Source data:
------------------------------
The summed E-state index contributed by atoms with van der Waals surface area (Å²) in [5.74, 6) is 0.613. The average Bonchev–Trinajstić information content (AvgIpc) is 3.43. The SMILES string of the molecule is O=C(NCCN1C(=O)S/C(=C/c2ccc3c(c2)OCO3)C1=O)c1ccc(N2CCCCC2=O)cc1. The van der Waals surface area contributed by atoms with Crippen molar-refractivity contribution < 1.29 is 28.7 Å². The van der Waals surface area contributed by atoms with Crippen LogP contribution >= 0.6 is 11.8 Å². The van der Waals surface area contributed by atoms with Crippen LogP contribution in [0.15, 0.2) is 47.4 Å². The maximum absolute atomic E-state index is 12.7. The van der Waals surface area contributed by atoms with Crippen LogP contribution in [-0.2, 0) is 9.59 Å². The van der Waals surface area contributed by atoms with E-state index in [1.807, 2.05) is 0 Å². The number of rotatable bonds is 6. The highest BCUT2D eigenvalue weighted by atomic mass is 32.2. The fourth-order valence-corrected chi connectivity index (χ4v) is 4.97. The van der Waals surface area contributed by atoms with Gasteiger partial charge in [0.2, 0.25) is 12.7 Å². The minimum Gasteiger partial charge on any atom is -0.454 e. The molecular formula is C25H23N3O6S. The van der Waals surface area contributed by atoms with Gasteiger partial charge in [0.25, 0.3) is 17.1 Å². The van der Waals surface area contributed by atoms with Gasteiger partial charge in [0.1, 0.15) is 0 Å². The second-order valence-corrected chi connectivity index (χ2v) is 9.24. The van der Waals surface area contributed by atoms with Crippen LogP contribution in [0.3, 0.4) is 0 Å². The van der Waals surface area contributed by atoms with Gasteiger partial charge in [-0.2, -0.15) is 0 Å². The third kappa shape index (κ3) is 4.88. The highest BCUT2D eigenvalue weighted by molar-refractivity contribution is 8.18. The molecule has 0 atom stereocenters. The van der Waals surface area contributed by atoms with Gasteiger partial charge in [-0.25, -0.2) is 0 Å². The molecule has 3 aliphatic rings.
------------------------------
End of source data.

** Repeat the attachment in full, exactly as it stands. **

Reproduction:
The summed E-state index contributed by atoms with van der Waals surface area (Å²) in [5.74, 6) is 0.613. The average Bonchev–Trinajstić information content (AvgIpc) is 3.43. The SMILES string of the molecule is O=C(NCCN1C(=O)S/C(=C/c2ccc3c(c2)OCO3)C1=O)c1ccc(N2CCCCC2=O)cc1. The van der Waals surface area contributed by atoms with Crippen molar-refractivity contribution < 1.29 is 28.7 Å². The van der Waals surface area contributed by atoms with Crippen LogP contribution >= 0.6 is 11.8 Å². The van der Waals surface area contributed by atoms with Crippen LogP contribution in [0.15, 0.2) is 47.4 Å². The maximum absolute atomic E-state index is 12.7. The van der Waals surface area contributed by atoms with Crippen LogP contribution in [-0.2, 0) is 9.59 Å². The van der Waals surface area contributed by atoms with E-state index in [1.807, 2.05) is 0 Å². The number of rotatable bonds is 6. The highest BCUT2D eigenvalue weighted by atomic mass is 32.2. The fourth-order valence-corrected chi connectivity index (χ4v) is 4.97. The van der Waals surface area contributed by atoms with Gasteiger partial charge in [0.2, 0.25) is 12.7 Å². The minimum Gasteiger partial charge on any atom is -0.454 e. The molecular formula is C25H23N3O6S. The van der Waals surface area contributed by atoms with Gasteiger partial charge in [0.25, 0.3) is 17.1 Å². The van der Waals surface area contributed by atoms with Gasteiger partial charge in [0.1, 0.15) is 0 Å². The second-order valence-corrected chi connectivity index (χ2v) is 9.24. The van der Waals surface area contributed by atoms with Crippen LogP contribution in [0.3, 0.4) is 0 Å². The van der Waals surface area contributed by atoms with Gasteiger partial charge in [-0.2, -0.15) is 0 Å². The third kappa shape index (κ3) is 4.88. The highest BCUT2D eigenvalue weighted by molar-refractivity contribution is 8.18. The molecule has 0 atom stereocenters. The van der Waals surface area contributed by atoms with Gasteiger partial charge in [-0.25, -0.2) is 0 Å². The molecule has 3 aliphatic rings.